Ad hoc developer environments

Assuming you have Nix installed, it is able to download packages and provide a new shell environment with packages available.

This is a great way to play with Nix tooling and see some of its potential.

What is a shell environment?

A hello world example:

$ hello
The program ‘hello’ is currently not installed.

$ nix-shell -p hello

[nix-shell:~]$ hello
Hello, world!

[nix-shell:~]$ exit

$ hello
The program ‘hello’ is currently not installed.

When are shell environments useful?

Sometimes you’d like to use a tool, but it’s not installed yet. You don’t want to bother installing software, you only want to have it now.

Sometimes you’d like to try a tool for a few minutes. For example, there’s a new shiny tool for writing presentation slides.

Sometimes you’d like to give someone a one-liner also with instructions how to install tools being used and such that it works between all Linux distributions and on MacOS.

Sometimes you’d like to provide a script that is reproducible, meaning it will also provide the tooling.

Searching package attribute names

What can you put in a shell environment?”

To start, anything that’s in the official package list can become part of the shell environment.

You can search the package list using:

$ nix-env -qaP git
gitAndTools.gitFull  git-2.25.0
gitMinimal           git-2.25.0

The first column is the attribute name and the second is package name and its version.

Once you are comfortable doing this, you can add other things too. For example, packages of your own or custom shell aliases.

Note: Query for searching packages is a regex, so be aware when it comes to special characters.

Ad hoc shell environments

Once you have the attribute name for packages, you can start a shell:

$ nix-shell -p git vim nano joe
these paths will be fetched (44.16 MiB download, 236.37 MiB unpacked):

[nix-shell:~]$ git --version
git version 2.25.0

[nix-shell:~]$ which git

Press CTRL-D to exit the shell and those packages won’t be available anymore.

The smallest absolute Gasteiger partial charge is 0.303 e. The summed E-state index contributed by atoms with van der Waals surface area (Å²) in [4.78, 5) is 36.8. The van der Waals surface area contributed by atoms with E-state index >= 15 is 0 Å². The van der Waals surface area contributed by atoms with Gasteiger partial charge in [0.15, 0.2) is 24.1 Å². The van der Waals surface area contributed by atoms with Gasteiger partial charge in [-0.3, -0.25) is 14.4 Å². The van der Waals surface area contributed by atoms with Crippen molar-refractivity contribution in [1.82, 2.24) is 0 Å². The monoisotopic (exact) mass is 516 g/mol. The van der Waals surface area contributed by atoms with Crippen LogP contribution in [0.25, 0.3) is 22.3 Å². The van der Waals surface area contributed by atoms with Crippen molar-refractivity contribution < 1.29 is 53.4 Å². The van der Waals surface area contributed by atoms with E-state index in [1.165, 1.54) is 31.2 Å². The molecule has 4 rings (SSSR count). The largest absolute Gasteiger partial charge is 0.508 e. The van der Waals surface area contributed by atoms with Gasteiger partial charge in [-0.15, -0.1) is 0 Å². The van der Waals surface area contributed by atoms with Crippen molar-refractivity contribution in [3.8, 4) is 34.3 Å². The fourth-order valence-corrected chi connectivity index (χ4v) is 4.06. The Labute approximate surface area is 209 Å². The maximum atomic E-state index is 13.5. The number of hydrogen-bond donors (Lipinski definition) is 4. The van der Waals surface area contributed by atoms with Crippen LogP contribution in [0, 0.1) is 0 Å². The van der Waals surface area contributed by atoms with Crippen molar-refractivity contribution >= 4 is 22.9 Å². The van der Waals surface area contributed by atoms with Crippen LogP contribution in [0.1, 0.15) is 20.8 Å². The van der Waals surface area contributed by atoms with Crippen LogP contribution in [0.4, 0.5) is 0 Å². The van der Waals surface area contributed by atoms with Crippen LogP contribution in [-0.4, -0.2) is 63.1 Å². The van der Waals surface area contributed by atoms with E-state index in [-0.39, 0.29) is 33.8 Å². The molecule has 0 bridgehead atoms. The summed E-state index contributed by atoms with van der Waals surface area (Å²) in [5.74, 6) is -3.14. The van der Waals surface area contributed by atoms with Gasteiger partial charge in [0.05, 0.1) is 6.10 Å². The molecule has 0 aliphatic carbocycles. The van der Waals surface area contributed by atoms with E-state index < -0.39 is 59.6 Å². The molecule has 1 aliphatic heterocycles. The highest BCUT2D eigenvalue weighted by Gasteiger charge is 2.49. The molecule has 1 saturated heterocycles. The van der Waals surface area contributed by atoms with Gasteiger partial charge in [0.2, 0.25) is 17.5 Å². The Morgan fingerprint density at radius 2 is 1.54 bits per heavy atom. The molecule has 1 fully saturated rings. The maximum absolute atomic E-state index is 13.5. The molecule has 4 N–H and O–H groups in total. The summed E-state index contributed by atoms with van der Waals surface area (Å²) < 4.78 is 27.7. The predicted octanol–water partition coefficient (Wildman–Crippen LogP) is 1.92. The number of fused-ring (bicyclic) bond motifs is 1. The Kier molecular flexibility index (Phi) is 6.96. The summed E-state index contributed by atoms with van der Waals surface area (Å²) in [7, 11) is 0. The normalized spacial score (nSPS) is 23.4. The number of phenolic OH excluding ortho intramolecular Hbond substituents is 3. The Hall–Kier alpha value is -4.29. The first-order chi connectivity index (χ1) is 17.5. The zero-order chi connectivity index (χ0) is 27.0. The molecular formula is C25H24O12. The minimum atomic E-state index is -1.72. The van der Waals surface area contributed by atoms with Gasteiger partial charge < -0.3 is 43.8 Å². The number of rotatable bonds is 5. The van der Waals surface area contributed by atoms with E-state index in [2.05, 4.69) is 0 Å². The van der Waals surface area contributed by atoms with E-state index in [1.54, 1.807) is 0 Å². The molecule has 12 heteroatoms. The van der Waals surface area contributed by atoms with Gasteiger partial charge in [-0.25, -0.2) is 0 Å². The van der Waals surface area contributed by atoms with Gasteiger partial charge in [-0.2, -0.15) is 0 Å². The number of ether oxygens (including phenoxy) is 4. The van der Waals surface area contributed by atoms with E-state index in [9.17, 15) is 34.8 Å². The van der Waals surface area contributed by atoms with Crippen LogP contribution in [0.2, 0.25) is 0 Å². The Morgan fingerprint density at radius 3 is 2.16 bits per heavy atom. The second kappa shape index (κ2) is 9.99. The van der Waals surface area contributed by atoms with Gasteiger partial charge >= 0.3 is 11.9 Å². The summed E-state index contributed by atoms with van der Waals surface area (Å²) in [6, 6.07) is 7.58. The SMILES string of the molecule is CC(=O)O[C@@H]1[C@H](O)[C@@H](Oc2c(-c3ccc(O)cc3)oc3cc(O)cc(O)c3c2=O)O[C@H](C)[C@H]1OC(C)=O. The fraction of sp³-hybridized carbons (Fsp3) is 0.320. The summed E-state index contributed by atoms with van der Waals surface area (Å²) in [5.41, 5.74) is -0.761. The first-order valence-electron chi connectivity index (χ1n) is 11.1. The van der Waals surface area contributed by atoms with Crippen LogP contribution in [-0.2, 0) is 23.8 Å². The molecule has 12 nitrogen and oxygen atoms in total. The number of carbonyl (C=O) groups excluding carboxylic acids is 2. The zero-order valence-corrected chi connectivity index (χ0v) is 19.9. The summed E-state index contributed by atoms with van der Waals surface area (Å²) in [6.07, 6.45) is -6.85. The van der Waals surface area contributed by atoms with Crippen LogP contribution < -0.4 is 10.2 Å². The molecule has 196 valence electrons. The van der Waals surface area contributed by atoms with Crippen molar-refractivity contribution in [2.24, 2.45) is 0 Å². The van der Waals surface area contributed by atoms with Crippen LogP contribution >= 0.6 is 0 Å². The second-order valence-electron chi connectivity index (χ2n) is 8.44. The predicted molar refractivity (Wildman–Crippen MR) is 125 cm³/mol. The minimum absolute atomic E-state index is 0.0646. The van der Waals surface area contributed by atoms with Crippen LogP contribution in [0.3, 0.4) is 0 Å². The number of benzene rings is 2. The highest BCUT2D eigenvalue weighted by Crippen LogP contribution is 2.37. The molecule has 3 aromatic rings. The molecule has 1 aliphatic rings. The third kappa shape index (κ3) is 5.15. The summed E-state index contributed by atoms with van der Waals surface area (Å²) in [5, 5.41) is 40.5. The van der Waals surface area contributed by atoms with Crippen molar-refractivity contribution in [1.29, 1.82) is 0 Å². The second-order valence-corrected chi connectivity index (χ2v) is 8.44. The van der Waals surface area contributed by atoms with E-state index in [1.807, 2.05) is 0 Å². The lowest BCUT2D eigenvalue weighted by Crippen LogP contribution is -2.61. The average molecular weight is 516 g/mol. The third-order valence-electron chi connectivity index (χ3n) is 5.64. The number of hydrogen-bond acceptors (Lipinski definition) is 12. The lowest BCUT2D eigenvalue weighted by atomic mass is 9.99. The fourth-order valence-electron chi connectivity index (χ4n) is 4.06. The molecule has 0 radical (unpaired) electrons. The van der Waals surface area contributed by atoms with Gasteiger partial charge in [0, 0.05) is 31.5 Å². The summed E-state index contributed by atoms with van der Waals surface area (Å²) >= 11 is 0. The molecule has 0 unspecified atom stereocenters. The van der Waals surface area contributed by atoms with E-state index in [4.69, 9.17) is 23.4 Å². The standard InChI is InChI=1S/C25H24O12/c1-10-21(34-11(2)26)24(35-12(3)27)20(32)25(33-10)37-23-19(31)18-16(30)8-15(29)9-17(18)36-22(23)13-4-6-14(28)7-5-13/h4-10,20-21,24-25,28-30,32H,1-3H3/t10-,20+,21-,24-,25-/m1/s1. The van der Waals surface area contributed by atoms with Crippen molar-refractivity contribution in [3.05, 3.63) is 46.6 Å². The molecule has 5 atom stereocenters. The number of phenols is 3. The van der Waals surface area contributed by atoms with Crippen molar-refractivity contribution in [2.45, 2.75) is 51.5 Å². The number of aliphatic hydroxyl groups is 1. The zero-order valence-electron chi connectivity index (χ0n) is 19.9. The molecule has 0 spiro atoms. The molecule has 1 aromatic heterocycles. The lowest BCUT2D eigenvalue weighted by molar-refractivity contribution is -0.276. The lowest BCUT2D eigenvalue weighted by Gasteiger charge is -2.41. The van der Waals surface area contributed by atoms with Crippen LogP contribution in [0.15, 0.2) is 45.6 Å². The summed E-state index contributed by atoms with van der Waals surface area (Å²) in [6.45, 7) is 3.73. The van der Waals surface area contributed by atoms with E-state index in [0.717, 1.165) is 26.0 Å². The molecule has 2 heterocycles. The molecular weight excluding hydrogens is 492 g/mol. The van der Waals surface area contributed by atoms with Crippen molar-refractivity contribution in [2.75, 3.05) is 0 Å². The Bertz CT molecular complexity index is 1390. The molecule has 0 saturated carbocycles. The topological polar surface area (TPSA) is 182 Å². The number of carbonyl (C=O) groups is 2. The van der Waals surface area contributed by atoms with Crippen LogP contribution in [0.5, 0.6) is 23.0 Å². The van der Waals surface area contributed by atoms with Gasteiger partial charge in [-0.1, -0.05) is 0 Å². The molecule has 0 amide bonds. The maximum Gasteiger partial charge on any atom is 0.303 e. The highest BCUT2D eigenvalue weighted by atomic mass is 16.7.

Beyond tooling: Python libraries

nix-shell provides a bunch of other bash variables from packages specified.

A quick example using Python and $PYTHONPATH:

$ nix-shell -p 'python38.withPackages (packages: [ packages.django ])'

[nix-shell:~]$ python -c 'import django; print(django)'
<module 'django' from '/nix/store/c8ipxqsgh8xd6zmwb026lldsgr7hi315-python3-3.8.1-env/lib/python3.8/site-packages/django/'>

We create ad hoc environment with $PYTHONPATH set and python available with django package as well.

-p argument accepts Nix expression, but going into the Nix language is out of scope of this tutorial.

Towards reproducibility

If you handed over these commands to another developer, they might get different results.

These shell environments are really convenient, but they are not yet reproducible.

What do we mean by reproducible? No matter when or on what machine you run the command, the result will be the same. The very same environment will be provided each time.

The following is entirely reproducible and something you can share between colleagues:

$ nix-shell --pure -p git --run "git --version" -I nixpkgs=

[nix-shell:~]$ git --version
git version 2.25.0

There are two things going on here:

  1. --pure flag makes sure that bash environnment from your system is not inherited. That means the only git is available inside the shell. This is useful for one-liners and scripts that run for example on a CI. While developing however, we’d like to have our editor around and a bunch of other things so we skip the flag.

  2. -I pins nixpkgs revision to an exact git revision, leaving no doubt which version of Nix packages will be used.

Reproducible executables

Finally, we can wrap scripts to provide a reproducible shell environment that we can commit to a git repository and share with strangers online. As long as they have Nix installed, they’ll be able to execute the script without worrying about manually installing and later uninstalling dependencies at all.

#! /usr/bin/env nix-shell
#! nix-shell --pure -i python -p "python38.withPackages (ps: [ ps.django ])"
#! nix-shell -I nixpkgs=

import django


This is essentially the same example as in previous section, but this time declaratively source controlled!